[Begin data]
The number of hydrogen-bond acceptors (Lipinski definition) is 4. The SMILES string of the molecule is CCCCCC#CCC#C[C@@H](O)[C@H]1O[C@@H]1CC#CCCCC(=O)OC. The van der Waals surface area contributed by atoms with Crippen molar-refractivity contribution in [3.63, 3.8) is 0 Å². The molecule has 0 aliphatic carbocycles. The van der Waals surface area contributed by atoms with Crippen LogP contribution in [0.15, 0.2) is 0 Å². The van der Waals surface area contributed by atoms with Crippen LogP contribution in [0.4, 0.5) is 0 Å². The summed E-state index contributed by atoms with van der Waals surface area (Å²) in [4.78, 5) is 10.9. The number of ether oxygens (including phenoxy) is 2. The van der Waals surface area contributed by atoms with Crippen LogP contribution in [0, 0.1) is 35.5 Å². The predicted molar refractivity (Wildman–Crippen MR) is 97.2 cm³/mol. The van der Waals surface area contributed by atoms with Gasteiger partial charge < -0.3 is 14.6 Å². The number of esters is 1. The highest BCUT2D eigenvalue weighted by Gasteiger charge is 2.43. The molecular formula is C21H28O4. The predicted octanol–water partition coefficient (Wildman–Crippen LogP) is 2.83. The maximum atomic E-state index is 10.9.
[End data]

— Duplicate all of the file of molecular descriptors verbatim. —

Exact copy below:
The number of hydrogen-bond acceptors (Lipinski definition) is 4. The SMILES string of the molecule is CCCCCC#CCC#C[C@@H](O)[C@H]1O[C@@H]1CC#CCCCC(=O)OC. The van der Waals surface area contributed by atoms with Crippen molar-refractivity contribution in [3.63, 3.8) is 0 Å². The molecule has 0 aliphatic carbocycles. The van der Waals surface area contributed by atoms with Crippen LogP contribution in [0.15, 0.2) is 0 Å². The van der Waals surface area contributed by atoms with Crippen LogP contribution in [0.4, 0.5) is 0 Å². The summed E-state index contributed by atoms with van der Waals surface area (Å²) in [4.78, 5) is 10.9. The number of ether oxygens (including phenoxy) is 2. The van der Waals surface area contributed by atoms with Crippen LogP contribution in [0, 0.1) is 35.5 Å². The predicted molar refractivity (Wildman–Crippen MR) is 97.2 cm³/mol. The van der Waals surface area contributed by atoms with Gasteiger partial charge < -0.3 is 14.6 Å². The number of esters is 1. The highest BCUT2D eigenvalue weighted by Gasteiger charge is 2.43. The molecular formula is C21H28O4. The predicted octanol–water partition coefficient (Wildman–Crippen LogP) is 2.83. The maximum atomic E-state index is 10.9.